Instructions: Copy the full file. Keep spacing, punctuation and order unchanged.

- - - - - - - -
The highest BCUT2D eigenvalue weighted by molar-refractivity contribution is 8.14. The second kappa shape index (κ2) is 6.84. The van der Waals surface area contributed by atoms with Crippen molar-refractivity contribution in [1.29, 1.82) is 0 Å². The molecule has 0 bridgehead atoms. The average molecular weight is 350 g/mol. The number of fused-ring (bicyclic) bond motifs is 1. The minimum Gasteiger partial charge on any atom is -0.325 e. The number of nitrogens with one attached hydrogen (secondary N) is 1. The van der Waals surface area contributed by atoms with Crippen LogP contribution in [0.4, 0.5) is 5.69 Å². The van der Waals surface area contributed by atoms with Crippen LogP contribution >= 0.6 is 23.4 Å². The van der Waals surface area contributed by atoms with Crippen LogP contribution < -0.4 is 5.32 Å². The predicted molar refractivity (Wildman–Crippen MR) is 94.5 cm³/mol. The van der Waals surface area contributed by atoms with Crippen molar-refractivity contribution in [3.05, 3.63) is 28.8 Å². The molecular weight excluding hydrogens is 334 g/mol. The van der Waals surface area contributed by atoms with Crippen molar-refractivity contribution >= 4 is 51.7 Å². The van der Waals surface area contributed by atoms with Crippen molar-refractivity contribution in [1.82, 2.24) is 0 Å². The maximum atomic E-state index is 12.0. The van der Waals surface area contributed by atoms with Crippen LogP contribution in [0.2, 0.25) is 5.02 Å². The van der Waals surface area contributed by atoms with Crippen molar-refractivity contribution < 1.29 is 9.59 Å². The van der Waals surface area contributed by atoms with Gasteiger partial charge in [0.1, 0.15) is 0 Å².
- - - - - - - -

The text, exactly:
The highest BCUT2D eigenvalue weighted by molar-refractivity contribution is 8.14. The second kappa shape index (κ2) is 6.84. The van der Waals surface area contributed by atoms with Crippen molar-refractivity contribution in [1.29, 1.82) is 0 Å². The molecule has 0 bridgehead atoms. The average molecular weight is 350 g/mol. The number of fused-ring (bicyclic) bond motifs is 1. The minimum Gasteiger partial charge on any atom is -0.325 e. The number of nitrogens with one attached hydrogen (secondary N) is 1. The van der Waals surface area contributed by atoms with Crippen LogP contribution in [0.4, 0.5) is 5.69 Å². The van der Waals surface area contributed by atoms with Crippen LogP contribution >= 0.6 is 23.4 Å². The van der Waals surface area contributed by atoms with Crippen LogP contribution < -0.4 is 5.32 Å². The predicted molar refractivity (Wildman–Crippen MR) is 94.5 cm³/mol. The van der Waals surface area contributed by atoms with Crippen molar-refractivity contribution in [3.05, 3.63) is 28.8 Å². The molecular weight excluding hydrogens is 334 g/mol. The van der Waals surface area contributed by atoms with Crippen molar-refractivity contribution >= 4 is 51.7 Å². The van der Waals surface area contributed by atoms with Crippen molar-refractivity contribution in [1.82, 2.24) is 0 Å². The maximum atomic E-state index is 12.0. The van der Waals surface area contributed by atoms with Crippen LogP contribution in [0.2, 0.25) is 5.02 Å². The van der Waals surface area contributed by atoms with Crippen molar-refractivity contribution < 1.29 is 9.59 Å². The van der Waals surface area contributed by atoms with Gasteiger partial charge in [0.1, 0.15) is 0 Å².